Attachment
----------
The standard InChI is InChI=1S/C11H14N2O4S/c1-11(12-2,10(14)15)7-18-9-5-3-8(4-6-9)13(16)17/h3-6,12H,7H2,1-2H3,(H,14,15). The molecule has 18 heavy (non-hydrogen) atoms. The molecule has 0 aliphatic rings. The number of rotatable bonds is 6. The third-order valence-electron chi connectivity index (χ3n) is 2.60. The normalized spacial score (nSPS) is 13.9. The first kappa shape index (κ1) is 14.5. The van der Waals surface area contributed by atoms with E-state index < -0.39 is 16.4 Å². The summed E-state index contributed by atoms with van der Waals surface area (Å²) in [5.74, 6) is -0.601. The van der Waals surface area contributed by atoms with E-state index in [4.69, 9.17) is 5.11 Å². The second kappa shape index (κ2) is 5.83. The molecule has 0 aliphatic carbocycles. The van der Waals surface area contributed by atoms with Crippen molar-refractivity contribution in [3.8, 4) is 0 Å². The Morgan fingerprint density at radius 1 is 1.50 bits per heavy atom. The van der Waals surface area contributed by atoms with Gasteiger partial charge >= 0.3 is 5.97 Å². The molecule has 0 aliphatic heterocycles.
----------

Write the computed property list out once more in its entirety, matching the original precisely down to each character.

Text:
The standard InChI is InChI=1S/C11H14N2O4S/c1-11(12-2,10(14)15)7-18-9-5-3-8(4-6-9)13(16)17/h3-6,12H,7H2,1-2H3,(H,14,15). The molecule has 18 heavy (non-hydrogen) atoms. The molecule has 0 aliphatic rings. The number of rotatable bonds is 6. The third-order valence-electron chi connectivity index (χ3n) is 2.60. The normalized spacial score (nSPS) is 13.9. The first kappa shape index (κ1) is 14.5. The van der Waals surface area contributed by atoms with E-state index < -0.39 is 16.4 Å². The summed E-state index contributed by atoms with van der Waals surface area (Å²) in [5.74, 6) is -0.601. The van der Waals surface area contributed by atoms with E-state index in [4.69, 9.17) is 5.11 Å². The second kappa shape index (κ2) is 5.83. The molecule has 0 aliphatic carbocycles. The van der Waals surface area contributed by atoms with Crippen molar-refractivity contribution in [3.8, 4) is 0 Å². The Morgan fingerprint density at radius 1 is 1.50 bits per heavy atom. The van der Waals surface area contributed by atoms with Gasteiger partial charge >= 0.3 is 5.97 Å². The molecule has 0 aliphatic heterocycles.